During the GDC event in Paris the lead programmer said that for all the many setbacks to the project, BioShock should never have managed the success it achieved.
Kline admits that the projects "very first failure was that we wanted to base this whole thing on System Shock 2." Labelling it an action shooter changed everything.
"What’s interesting is that even though it was the same game," Kline said, "when we presented it as a shooter people started getting more excited about it. Even the team."
Carrying the name Irrational at the time, the team decided that this 'new' System Shock 2 would need to have both its narrative and AI overhauled if they wanted success. An environment where the AI wasn't solely focused on attacking the player was priority but then the project froze for two years - luckily some creative PR manoeuvres got things sailing again.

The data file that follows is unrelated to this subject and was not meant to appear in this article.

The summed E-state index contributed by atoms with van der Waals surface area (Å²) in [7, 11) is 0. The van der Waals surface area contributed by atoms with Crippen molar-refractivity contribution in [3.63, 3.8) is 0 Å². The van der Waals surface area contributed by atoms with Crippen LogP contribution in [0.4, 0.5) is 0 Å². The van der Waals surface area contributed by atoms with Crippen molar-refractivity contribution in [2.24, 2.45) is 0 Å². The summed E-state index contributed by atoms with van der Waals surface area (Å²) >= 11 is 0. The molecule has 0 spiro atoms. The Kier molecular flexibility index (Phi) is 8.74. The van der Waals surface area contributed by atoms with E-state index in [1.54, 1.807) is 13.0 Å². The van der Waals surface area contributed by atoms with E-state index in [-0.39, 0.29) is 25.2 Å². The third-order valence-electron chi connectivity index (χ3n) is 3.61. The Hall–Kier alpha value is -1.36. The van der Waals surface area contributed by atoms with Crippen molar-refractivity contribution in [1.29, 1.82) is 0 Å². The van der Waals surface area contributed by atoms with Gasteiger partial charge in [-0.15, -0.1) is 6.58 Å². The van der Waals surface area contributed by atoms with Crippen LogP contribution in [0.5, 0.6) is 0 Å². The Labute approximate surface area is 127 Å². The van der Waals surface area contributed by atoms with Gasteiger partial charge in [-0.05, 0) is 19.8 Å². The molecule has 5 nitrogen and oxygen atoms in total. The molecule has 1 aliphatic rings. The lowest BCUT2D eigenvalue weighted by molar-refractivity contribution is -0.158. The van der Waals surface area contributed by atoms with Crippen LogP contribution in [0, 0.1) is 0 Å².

"The design team’s core assumption was that Shock 2 was a near-perfect game design. And we could just fix a few flaws. So what did we keep? Resource scarcity, the customization of the character through different systems, and we wanted the player to be cautious about moving through the world," Kline explained.
Shifting focus from monsters to the underwater city of Rapture helped shape BioShock but wasn't the end of their troubles. He wrapped up his presentation by saying delays and date push-backs from studios aren't an entirely bad thing, pointing to the successes of heavyweights Blizzard and Valve.
"Some people think that constantly messing up, and pushing dates isn't a good way to make a game, but as far as I'm concerned it's the only way to make a good game."